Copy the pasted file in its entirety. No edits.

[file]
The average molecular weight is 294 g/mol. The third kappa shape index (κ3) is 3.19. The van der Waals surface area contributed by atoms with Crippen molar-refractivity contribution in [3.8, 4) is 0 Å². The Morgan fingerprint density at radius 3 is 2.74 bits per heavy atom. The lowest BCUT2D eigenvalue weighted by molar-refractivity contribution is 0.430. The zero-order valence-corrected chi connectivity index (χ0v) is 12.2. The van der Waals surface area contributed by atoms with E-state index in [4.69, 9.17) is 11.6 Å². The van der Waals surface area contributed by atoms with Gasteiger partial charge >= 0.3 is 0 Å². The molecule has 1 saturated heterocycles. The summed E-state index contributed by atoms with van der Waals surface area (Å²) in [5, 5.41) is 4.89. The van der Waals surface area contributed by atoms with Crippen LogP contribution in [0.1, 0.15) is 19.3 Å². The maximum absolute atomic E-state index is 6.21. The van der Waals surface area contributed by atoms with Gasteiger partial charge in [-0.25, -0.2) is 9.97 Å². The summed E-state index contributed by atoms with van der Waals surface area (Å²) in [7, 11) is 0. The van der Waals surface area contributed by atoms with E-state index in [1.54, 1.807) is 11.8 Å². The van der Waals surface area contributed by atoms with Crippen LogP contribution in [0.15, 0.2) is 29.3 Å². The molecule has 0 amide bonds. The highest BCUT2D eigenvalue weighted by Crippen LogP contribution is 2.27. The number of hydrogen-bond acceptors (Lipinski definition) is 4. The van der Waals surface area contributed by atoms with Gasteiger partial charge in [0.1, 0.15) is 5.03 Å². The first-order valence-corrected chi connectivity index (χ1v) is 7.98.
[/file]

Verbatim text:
The average molecular weight is 294 g/mol. The third kappa shape index (κ3) is 3.19. The van der Waals surface area contributed by atoms with Crippen molar-refractivity contribution in [3.8, 4) is 0 Å². The Morgan fingerprint density at radius 3 is 2.74 bits per heavy atom. The lowest BCUT2D eigenvalue weighted by molar-refractivity contribution is 0.430. The zero-order valence-corrected chi connectivity index (χ0v) is 12.2. The van der Waals surface area contributed by atoms with E-state index in [4.69, 9.17) is 11.6 Å². The van der Waals surface area contributed by atoms with Gasteiger partial charge >= 0.3 is 0 Å². The molecule has 1 saturated heterocycles. The summed E-state index contributed by atoms with van der Waals surface area (Å²) in [5, 5.41) is 4.89. The van der Waals surface area contributed by atoms with Crippen LogP contribution in [0.1, 0.15) is 19.3 Å². The maximum absolute atomic E-state index is 6.21. The van der Waals surface area contributed by atoms with Gasteiger partial charge in [-0.25, -0.2) is 9.97 Å². The summed E-state index contributed by atoms with van der Waals surface area (Å²) in [7, 11) is 0. The van der Waals surface area contributed by atoms with E-state index in [1.54, 1.807) is 11.8 Å². The van der Waals surface area contributed by atoms with Crippen LogP contribution in [0.15, 0.2) is 29.3 Å². The molecule has 0 amide bonds. The highest BCUT2D eigenvalue weighted by Crippen LogP contribution is 2.27. The number of hydrogen-bond acceptors (Lipinski definition) is 4. The van der Waals surface area contributed by atoms with Gasteiger partial charge in [0.1, 0.15) is 5.03 Å². The first-order valence-corrected chi connectivity index (χ1v) is 7.98.